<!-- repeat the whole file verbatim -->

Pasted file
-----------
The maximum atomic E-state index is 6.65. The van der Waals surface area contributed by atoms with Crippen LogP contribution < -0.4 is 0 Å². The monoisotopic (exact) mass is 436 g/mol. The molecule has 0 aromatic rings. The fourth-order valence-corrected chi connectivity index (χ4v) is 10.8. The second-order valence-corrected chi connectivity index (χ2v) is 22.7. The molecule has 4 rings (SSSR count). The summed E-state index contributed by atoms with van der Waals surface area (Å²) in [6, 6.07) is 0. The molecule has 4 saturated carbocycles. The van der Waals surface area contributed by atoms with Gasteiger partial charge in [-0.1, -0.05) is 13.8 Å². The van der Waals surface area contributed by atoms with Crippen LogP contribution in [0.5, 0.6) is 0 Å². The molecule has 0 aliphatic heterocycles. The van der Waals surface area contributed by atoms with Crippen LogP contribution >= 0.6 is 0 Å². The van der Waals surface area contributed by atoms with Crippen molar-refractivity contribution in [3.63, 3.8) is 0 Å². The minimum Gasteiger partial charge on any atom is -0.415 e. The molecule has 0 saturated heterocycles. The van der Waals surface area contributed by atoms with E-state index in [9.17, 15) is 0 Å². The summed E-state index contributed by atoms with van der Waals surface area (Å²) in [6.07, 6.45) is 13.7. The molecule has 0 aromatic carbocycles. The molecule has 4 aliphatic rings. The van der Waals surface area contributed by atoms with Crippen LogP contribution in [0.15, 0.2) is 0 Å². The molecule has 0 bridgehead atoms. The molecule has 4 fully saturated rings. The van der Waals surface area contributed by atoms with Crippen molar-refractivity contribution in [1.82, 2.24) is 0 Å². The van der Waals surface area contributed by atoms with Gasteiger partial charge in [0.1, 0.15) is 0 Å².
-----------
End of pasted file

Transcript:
The maximum atomic E-state index is 6.65. The van der Waals surface area contributed by atoms with Crippen LogP contribution < -0.4 is 0 Å². The monoisotopic (exact) mass is 436 g/mol. The molecule has 0 aromatic rings. The fourth-order valence-corrected chi connectivity index (χ4v) is 10.8. The second-order valence-corrected chi connectivity index (χ2v) is 22.7. The molecule has 4 rings (SSSR count). The summed E-state index contributed by atoms with van der Waals surface area (Å²) in [6, 6.07) is 0. The molecule has 4 saturated carbocycles. The van der Waals surface area contributed by atoms with Gasteiger partial charge in [-0.1, -0.05) is 13.8 Å². The van der Waals surface area contributed by atoms with Crippen LogP contribution in [0.5, 0.6) is 0 Å². The molecule has 0 aliphatic heterocycles. The van der Waals surface area contributed by atoms with Crippen LogP contribution >= 0.6 is 0 Å². The van der Waals surface area contributed by atoms with Crippen molar-refractivity contribution in [3.63, 3.8) is 0 Å². The minimum Gasteiger partial charge on any atom is -0.415 e. The molecule has 0 saturated heterocycles. The van der Waals surface area contributed by atoms with E-state index in [9.17, 15) is 0 Å². The summed E-state index contributed by atoms with van der Waals surface area (Å²) in [6.07, 6.45) is 13.7. The molecule has 0 aromatic carbocycles. The molecule has 4 aliphatic rings. The van der Waals surface area contributed by atoms with Crippen LogP contribution in [0.15, 0.2) is 0 Å². The molecule has 0 bridgehead atoms. The molecule has 4 fully saturated rings. The van der Waals surface area contributed by atoms with Crippen molar-refractivity contribution in [1.82, 2.24) is 0 Å². The van der Waals surface area contributed by atoms with Gasteiger partial charge in [0.1, 0.15) is 0 Å².